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David byrne meltdown

David Byrne writes an op-ed on why radio should pay the likes of Beyoncé and Willie Nelson

10 July 2024, 16:35 | Written by Tyler Damara Kelly

In a new op-ed for USA Today, David Byrne has advocated for US radio to dish out payments for performers on songs, as well as writers and publishers.

In support of the cause, he went to Washington, D.C., to lobby on behalf of the American Music Fairness Act – which will enable musicians to get paid for radio play. Cuba, Iran and North Korea are among the only other countries who don't pay performers for airplay alongside the US.

"Aretha Franklin had a worldwide hit with “Respect” – but she didn’t write the song, Otis Redding did, so she got paid nothing – nothing! – for decades of U.S. radio airplay. That’s what I’m talking about," Byrne writes. "Sinead O’Connor’s “Nothing Compares 2 U”? Nothing to her. Karen O “Under Pressure”? Nope. Willie Nelson “Always on My Mind”? Nada. Cat Power on “Ballad of a Thin Man”? Nix. “Umbrella” and Rihanna? Uh-uh. “Irreplaceable” Beyoncé? Never. “Get the Party Started” Pink? Nope. The list goes on and on."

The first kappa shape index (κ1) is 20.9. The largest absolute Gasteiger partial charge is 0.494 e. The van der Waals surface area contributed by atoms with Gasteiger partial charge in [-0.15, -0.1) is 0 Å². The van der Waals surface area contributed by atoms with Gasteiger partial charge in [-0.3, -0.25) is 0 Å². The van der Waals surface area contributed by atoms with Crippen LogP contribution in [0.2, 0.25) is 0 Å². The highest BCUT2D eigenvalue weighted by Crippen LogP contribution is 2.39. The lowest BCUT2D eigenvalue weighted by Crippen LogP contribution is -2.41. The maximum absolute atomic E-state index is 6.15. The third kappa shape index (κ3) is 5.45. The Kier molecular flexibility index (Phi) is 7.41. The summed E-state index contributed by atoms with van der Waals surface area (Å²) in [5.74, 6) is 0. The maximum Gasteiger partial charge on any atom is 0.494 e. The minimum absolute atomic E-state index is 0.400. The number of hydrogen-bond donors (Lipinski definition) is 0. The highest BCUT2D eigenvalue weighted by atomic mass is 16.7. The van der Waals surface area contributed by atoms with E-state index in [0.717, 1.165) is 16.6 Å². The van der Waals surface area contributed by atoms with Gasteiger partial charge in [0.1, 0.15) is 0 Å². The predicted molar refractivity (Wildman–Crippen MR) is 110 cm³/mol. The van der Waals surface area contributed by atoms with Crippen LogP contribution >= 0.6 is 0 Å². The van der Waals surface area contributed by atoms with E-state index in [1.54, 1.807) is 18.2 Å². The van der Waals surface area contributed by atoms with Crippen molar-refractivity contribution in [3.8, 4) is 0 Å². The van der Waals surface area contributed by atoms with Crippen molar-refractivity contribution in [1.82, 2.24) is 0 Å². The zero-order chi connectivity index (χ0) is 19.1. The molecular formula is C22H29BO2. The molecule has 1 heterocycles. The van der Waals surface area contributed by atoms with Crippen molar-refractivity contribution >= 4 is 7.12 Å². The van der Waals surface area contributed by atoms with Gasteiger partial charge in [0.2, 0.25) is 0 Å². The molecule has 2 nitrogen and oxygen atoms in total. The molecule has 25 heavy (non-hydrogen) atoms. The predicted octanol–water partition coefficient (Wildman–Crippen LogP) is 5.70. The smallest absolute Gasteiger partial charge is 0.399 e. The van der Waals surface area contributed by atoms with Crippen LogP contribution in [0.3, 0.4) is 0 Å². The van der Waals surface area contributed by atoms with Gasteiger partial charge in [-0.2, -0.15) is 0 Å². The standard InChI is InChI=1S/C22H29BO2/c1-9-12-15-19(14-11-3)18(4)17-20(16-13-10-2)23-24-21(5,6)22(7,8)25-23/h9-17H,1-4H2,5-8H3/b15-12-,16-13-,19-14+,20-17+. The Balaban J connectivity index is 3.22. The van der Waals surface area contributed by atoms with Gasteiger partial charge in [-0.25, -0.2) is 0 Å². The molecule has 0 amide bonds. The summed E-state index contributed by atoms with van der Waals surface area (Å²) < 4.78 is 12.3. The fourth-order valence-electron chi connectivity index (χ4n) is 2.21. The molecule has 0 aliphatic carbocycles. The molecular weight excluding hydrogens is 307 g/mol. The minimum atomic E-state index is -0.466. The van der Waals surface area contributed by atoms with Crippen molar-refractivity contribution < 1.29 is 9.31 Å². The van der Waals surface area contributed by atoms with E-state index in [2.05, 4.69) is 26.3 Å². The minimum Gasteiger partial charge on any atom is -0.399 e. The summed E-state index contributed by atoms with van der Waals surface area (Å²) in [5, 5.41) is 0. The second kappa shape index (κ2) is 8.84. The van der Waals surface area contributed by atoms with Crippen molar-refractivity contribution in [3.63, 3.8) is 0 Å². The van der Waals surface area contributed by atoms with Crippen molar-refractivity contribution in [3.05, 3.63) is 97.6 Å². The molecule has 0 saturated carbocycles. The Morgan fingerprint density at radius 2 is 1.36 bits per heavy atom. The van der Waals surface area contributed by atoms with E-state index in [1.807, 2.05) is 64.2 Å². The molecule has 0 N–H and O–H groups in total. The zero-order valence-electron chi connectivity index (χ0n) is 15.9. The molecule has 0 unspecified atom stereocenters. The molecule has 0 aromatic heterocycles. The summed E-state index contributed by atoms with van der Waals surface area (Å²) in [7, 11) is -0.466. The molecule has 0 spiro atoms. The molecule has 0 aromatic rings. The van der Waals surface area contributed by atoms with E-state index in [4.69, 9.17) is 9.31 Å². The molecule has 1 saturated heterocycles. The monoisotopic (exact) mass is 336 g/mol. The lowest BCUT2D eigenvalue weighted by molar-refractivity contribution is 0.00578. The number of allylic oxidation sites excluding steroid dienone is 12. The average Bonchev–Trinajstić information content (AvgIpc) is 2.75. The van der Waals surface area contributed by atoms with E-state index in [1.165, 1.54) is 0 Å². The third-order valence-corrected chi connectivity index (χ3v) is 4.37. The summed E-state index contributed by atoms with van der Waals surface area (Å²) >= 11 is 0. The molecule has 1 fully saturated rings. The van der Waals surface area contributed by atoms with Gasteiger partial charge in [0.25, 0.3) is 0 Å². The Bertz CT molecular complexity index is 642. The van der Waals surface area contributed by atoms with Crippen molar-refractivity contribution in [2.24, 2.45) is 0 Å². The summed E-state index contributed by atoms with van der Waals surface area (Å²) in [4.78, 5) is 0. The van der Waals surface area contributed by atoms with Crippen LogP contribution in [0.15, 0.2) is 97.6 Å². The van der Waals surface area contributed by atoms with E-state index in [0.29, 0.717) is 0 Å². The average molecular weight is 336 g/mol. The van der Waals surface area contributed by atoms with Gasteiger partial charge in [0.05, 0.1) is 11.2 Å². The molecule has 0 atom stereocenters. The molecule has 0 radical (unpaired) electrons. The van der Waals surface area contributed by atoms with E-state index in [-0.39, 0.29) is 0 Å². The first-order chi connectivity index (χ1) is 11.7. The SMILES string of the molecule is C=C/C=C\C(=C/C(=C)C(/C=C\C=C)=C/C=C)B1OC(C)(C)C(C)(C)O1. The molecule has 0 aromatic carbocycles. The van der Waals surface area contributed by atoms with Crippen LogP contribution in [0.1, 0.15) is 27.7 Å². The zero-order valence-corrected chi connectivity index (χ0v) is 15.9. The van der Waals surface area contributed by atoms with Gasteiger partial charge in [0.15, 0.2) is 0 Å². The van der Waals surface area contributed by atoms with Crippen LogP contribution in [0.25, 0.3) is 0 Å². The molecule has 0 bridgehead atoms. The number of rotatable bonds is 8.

Explaining how this has come to be, Byrne says: "Radio in the United States was positioned to musicians as a promotional tool to sell their sheet music; before recordings were available that was how music was “sold.” Music played on the radio was often performed live in those days. The artists were singing and playing live while you heard it in your home."

"Records in various formats became popular, and radio play of these recordings was similarly positioned as a promotional tool," he continues. "As recording artists we were fed this same justification for why we weren’t going to be paid for radio play – exposure that promotes your record sales and your live shows."

Byrne likens musicians as being small business owners and entrepreneurs who employ other musicians and professionals in order to run their businesses. As such, there can be a knock on effect if something isn't run as smoothly as it should. "Because the United States doesn’t pay foreign performers for radio play, some other countries reciprocate, tit for tat. They are holding an estimated $300 million a year that is due to U.S. artists – [but] that will be released if the situation here changes when U.S. radio starts paying their artists.

Aware that broadcasters use "exposure" and "promotion" as to why they don't pay artists – "I witnessed “Burning Down the House” become a hit due to radio play. But promotion like that is about introducing new music to an audience" – Byrne notes that this is no longer a viable excuse. "Most of the songs played on the radio now are old, and record stores are hard to find these days. So where’s the promotion?"

To read the full op-ed, visit

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